Murry Gage Wilson was an American musician, record producer, and businessman who acted as the first manager of the Beach Boys, a rock band formed by his sons Brian, Dennis, and Carl Wilson, his nephew Mike Love, and their friend Al Jardine. For most of the 1960s, Murry also worked as a music publisher for the band.
Los Angeles, officially the City of Los Angeles and often known by its initials L.A., is the most populous city in California and the second most populous city in the United States, after New York City. With an estimated population of four million, Los Angeles is the cultural, financial, and commercial center of Southern California. The city is known for its Mediterranean climate, ethnic diversity, Hollywood and the entertainment industry, and its sprawling metropolis.
Baldwin Hills is a neighborhood within the South Los Angeles region of Los Angeles California. It is home to Kenneth Hahn State Regional Park and to Village Green, a National Historic Landmark.
Mike Love often sang at family get-togethers at his cousins, the Wilsons', home in nearby Hawthorne, especially at Christmas. It was here, under the vocal harmony guidance of Brian Wilson, that the Beach Boys sound was established, predominantly influenced by Brian's devotion to the Four Freshmen's arrangements. Musical accompaniment during this formative phase was solely Brian's self-taught piano, but this was quickly expanded by the guitar contributions of Brian's college friend Al Jardine (whose fundamental interest was folk music) and Carl Wilson (whose idol was Chuck Berry).With the failure of Love Sheet Metal, the family was forced to move to a modest two-bedroom house in Inglewood, closer to the Wilsons.
Hawthorne is a city in southwestern Los Angeles County, California, United States. As of 2010 it had a population of 84,293, up from 84,112 in 2000. In 2016 the population was 88,032.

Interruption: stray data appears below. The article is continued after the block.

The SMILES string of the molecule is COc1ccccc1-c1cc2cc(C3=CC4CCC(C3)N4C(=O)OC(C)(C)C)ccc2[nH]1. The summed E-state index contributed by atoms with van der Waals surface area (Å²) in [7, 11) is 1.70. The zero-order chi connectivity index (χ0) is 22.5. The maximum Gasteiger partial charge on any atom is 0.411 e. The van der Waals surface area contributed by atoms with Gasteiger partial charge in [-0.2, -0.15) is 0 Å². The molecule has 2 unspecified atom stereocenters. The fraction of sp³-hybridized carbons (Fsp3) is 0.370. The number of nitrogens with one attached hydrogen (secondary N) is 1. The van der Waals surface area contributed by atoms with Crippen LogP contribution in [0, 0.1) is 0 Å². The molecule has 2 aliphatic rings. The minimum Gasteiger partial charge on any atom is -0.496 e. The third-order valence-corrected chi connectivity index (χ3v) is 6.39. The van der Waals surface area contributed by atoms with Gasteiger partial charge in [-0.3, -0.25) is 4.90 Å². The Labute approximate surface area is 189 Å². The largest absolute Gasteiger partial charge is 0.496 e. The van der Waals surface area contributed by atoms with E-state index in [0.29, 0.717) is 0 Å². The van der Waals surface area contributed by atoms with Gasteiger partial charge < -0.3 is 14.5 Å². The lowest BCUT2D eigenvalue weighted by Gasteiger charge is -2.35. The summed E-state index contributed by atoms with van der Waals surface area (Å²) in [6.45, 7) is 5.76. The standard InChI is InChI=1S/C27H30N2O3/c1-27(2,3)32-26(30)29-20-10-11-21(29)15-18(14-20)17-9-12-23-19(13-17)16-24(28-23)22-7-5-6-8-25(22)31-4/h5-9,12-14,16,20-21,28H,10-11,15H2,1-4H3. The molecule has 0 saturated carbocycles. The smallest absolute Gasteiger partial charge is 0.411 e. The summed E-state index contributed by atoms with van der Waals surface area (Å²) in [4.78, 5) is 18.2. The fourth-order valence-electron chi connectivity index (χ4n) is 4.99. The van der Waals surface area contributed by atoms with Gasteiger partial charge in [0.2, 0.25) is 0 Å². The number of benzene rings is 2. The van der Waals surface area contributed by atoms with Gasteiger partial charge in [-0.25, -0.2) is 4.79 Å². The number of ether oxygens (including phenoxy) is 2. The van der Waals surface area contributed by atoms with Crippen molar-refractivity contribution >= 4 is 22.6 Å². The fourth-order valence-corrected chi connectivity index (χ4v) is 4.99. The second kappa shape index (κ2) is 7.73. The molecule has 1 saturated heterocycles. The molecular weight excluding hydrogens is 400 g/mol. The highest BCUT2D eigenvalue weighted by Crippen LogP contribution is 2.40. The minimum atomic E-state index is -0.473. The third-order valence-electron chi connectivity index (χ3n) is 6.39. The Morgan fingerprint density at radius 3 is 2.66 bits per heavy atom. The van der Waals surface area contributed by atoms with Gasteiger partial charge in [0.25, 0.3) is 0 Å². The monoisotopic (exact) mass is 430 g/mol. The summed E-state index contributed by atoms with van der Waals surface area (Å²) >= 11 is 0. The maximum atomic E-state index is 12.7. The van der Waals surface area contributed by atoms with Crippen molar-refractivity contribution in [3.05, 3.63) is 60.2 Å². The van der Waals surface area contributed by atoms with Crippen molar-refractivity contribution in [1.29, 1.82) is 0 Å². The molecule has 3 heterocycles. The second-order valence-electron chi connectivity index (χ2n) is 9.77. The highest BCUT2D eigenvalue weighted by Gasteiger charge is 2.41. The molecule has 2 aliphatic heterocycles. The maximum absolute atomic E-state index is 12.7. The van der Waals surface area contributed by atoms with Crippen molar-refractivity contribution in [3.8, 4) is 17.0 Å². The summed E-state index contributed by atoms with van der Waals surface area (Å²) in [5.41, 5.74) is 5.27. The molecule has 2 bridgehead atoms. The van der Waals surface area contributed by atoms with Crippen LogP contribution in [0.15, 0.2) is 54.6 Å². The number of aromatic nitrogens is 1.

Folk music includes traditional folk music and the genre that evolved from it during the 20th-century folk revival. Some types of folk music may be called world music. Traditional folk music has been defined in several ways: as music transmitted orally, music with unknown composers, or music performed by custom over a long period of time. It has been contrasted with commercial and classical styles. The term originated in the 19th century, but folk music extends beyond that.
Charles Edward Anderson Berry was an American singer, songwriter, and one of the pioneers of rock and roll music. With songs such as "Maybellene" (1955), "Roll Over Beethoven" (1956), "Rock and Roll Music" (1957) and "Johnny B. Goode" (1958), Berry refined and developed rhythm and blues into the major elements that made rock and roll distinctive. Writing lyrics that focused on teen life and consumerism, and developing a music style that included guitar solos and showmanship, Berry was a major influence on subsequent rock music.
Love played rudimentary saxophone in the first years of the fledgling garage band that evolved from the Pendletones to the Beach Boys.He also established himself, along with neighbor Gary Usher, local DJ Roger Christian, and others, as a collaborator with Brian Wilson in the band's original compositions. Carl Wilson commented that "It's not widely known, but Michael had a hand in a lot of the arrangements. He would bring out the funkier approaches, whether to go shoo-boo-bop or bom-bom-did-di-did-did. It makes a big difference, because it can change the whole rhythm, the whole color and tone of it." He also credited Love, an avid fan of doo-wop combos, with influencing Brian to listen to black R&B records. Writer Geoffrey Himes stated that without "Mike's R&B influence ... Brian couldn’t have possibly become 'Brian Wilson.'" To write many of the Beach Boys songs, Love drew inspiration from the lyrics of Chuck Berry along with Felice and Boudleaux Bryant, who wrote many of the Everly Brothers' songs including "Devoted to You" and "All I Have to Do is Dream". He explained, "They were both the fun, descriptive pictorial vignettes as well as the more sweet, romantic and devotional lyrics. ... Even before that and more fundamental than that, I was always into poetry."